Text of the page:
What's cool, though, is to compare the 2008 candidates' results with those the Compass people got for some famous composers:

Why, look who's up there in Wagner country. Now, whenever I hear any of 'em speak, I'm going to hear this in the background:

Good thing, too.

Wednesday, August 15, 2007


What will come of it remains to be seen, but there's a viral push afoot for a general strike on 9/11/07.

I learned of this from the good Sam Smith, who quotes a Scoop (New Zealand) article which notes that general strikes are not unknown in the U.S.—despite the best efforts of many to strip the word strike of any meaning outside of baseball or bowling:

The Seattle general strike of 1919 is the first known city-wide general strike in U.S. history. Failing to get promised wage increases, 35,000 ship yard workers were joined by 25,000 other Seattle union members for a 6 day work stoppage. The 60,000 workers and their families represented a huge portion of Seattle's 315,000 populations at the time.

The most recent U.S. general strike occurred on May 1, 2006 when millions of Latinos hit the streets across the country. The Latino population once, known as the sleeping giant of American politics, awoke that day in a national effort that shocked and awed the U.S. political elite. . .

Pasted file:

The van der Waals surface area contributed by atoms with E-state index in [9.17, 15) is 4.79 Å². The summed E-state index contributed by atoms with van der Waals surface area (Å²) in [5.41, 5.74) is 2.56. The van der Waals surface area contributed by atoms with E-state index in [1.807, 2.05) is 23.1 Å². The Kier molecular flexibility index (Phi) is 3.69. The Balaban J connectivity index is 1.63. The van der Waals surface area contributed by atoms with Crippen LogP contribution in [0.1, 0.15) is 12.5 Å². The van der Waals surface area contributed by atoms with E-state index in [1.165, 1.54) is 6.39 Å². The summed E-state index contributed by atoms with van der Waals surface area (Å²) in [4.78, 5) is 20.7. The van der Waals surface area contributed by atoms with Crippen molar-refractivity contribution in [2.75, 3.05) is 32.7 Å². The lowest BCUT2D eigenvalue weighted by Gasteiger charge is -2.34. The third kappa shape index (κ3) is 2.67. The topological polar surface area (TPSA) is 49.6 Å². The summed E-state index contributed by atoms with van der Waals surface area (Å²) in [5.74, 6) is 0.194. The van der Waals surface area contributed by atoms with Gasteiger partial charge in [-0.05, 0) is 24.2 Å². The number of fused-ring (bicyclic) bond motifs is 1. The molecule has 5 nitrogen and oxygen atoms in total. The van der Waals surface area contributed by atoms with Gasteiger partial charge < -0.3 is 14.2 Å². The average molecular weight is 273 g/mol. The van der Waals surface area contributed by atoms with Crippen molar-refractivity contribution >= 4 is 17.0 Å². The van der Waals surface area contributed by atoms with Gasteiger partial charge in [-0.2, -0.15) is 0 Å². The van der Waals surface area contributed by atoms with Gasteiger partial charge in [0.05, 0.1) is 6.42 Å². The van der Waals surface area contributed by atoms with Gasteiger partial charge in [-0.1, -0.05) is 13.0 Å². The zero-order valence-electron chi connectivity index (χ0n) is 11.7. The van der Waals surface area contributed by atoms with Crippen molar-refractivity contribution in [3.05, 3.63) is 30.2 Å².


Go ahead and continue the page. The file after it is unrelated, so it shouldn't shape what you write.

What do you suppose will happen if it starts to look like 20% or so of the American population will actually stay home, call in sick, take to the streets, etc. on 9/11/07? Terrorist scare? Terrorist attack? White girl gone missing? Paris Hilton gone missing? Paris Hilton gone lesbian?

Hmm. Michael Jackson hasn't been heard from in a while...

Daily Random Flickr Blogging, #2139

As I struggled to read this message of peace, calm, and relaxation, my brow knit with tension and my blood pressure shot up several points. Call the Nobel Committee—I've discovered antimantra!
(Image originally uploaded by darlene is evil; Random Flickr Blogging invented by Tom Hilton.)


Tuesday, August 14, 2007

I've Got a Bad Feeling About This One

Tropical Storm Dean:

Update: The models now have Dean smashing through the Caribbean and across the Yucatan before heading into the Gulf, so we in America's Wang are breathing a little easier.